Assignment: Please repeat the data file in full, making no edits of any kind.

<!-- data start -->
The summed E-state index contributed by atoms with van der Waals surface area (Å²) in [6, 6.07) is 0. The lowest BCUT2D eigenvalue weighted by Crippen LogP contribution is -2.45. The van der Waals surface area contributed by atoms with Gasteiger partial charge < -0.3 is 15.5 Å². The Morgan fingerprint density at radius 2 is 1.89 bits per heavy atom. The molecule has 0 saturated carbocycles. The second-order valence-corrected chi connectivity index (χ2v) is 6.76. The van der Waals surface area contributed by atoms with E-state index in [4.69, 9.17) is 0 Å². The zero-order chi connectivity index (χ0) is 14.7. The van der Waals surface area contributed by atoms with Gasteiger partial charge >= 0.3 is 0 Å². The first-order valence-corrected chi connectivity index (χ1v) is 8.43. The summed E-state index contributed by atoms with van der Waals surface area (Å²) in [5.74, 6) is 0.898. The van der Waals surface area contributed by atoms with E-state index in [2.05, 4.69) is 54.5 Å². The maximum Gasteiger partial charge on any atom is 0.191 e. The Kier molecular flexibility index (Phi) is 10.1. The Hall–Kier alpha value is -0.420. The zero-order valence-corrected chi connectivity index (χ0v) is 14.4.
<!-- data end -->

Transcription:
The summed E-state index contributed by atoms with van der Waals surface area (Å²) in [6, 6.07) is 0. The lowest BCUT2D eigenvalue weighted by Crippen LogP contribution is -2.45. The van der Waals surface area contributed by atoms with Gasteiger partial charge < -0.3 is 15.5 Å². The Morgan fingerprint density at radius 2 is 1.89 bits per heavy atom. The molecule has 0 saturated carbocycles. The second-order valence-corrected chi connectivity index (χ2v) is 6.76. The van der Waals surface area contributed by atoms with E-state index in [4.69, 9.17) is 0 Å². The zero-order chi connectivity index (χ0) is 14.7. The van der Waals surface area contributed by atoms with Gasteiger partial charge >= 0.3 is 0 Å². The first-order valence-corrected chi connectivity index (χ1v) is 8.43. The summed E-state index contributed by atoms with van der Waals surface area (Å²) in [5.74, 6) is 0.898. The van der Waals surface area contributed by atoms with E-state index in [2.05, 4.69) is 54.5 Å². The maximum Gasteiger partial charge on any atom is 0.191 e. The Kier molecular flexibility index (Phi) is 10.1. The Hall–Kier alpha value is -0.420. The zero-order valence-corrected chi connectivity index (χ0v) is 14.4.